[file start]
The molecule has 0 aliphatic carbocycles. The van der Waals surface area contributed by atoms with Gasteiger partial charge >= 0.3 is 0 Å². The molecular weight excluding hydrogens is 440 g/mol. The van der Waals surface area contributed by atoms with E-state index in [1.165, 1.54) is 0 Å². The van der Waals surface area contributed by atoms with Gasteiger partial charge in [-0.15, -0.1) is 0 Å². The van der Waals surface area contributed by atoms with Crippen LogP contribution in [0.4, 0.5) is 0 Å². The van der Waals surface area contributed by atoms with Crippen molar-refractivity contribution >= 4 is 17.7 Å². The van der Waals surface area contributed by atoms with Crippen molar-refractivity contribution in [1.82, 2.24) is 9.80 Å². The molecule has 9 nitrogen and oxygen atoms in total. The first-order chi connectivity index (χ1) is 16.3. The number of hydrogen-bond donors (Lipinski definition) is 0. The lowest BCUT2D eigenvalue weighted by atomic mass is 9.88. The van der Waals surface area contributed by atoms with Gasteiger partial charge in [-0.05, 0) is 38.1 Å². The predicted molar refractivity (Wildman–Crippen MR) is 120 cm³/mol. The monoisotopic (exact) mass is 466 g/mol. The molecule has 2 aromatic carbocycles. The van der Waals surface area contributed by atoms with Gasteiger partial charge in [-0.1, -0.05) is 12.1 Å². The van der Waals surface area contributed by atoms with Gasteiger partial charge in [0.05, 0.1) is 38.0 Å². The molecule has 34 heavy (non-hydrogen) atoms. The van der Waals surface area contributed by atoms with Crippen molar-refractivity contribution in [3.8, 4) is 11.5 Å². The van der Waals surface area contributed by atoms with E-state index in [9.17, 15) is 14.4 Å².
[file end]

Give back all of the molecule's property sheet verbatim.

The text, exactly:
The molecule has 0 aliphatic carbocycles. The van der Waals surface area contributed by atoms with Gasteiger partial charge >= 0.3 is 0 Å². The molecular weight excluding hydrogens is 440 g/mol. The van der Waals surface area contributed by atoms with E-state index in [1.165, 1.54) is 0 Å². The van der Waals surface area contributed by atoms with Gasteiger partial charge in [-0.15, -0.1) is 0 Å². The van der Waals surface area contributed by atoms with Crippen LogP contribution in [0.4, 0.5) is 0 Å². The van der Waals surface area contributed by atoms with Crippen molar-refractivity contribution >= 4 is 17.7 Å². The van der Waals surface area contributed by atoms with Crippen molar-refractivity contribution in [1.82, 2.24) is 9.80 Å². The molecule has 9 nitrogen and oxygen atoms in total. The first-order chi connectivity index (χ1) is 16.3. The number of hydrogen-bond donors (Lipinski definition) is 0. The lowest BCUT2D eigenvalue weighted by atomic mass is 9.88. The van der Waals surface area contributed by atoms with Gasteiger partial charge in [-0.05, 0) is 38.1 Å². The predicted molar refractivity (Wildman–Crippen MR) is 120 cm³/mol. The monoisotopic (exact) mass is 466 g/mol. The molecule has 2 aromatic carbocycles. The van der Waals surface area contributed by atoms with Gasteiger partial charge in [-0.1, -0.05) is 12.1 Å². The van der Waals surface area contributed by atoms with Gasteiger partial charge in [0.05, 0.1) is 38.0 Å². The molecule has 34 heavy (non-hydrogen) atoms. The van der Waals surface area contributed by atoms with Crippen molar-refractivity contribution in [3.8, 4) is 11.5 Å². The van der Waals surface area contributed by atoms with E-state index in [9.17, 15) is 14.4 Å².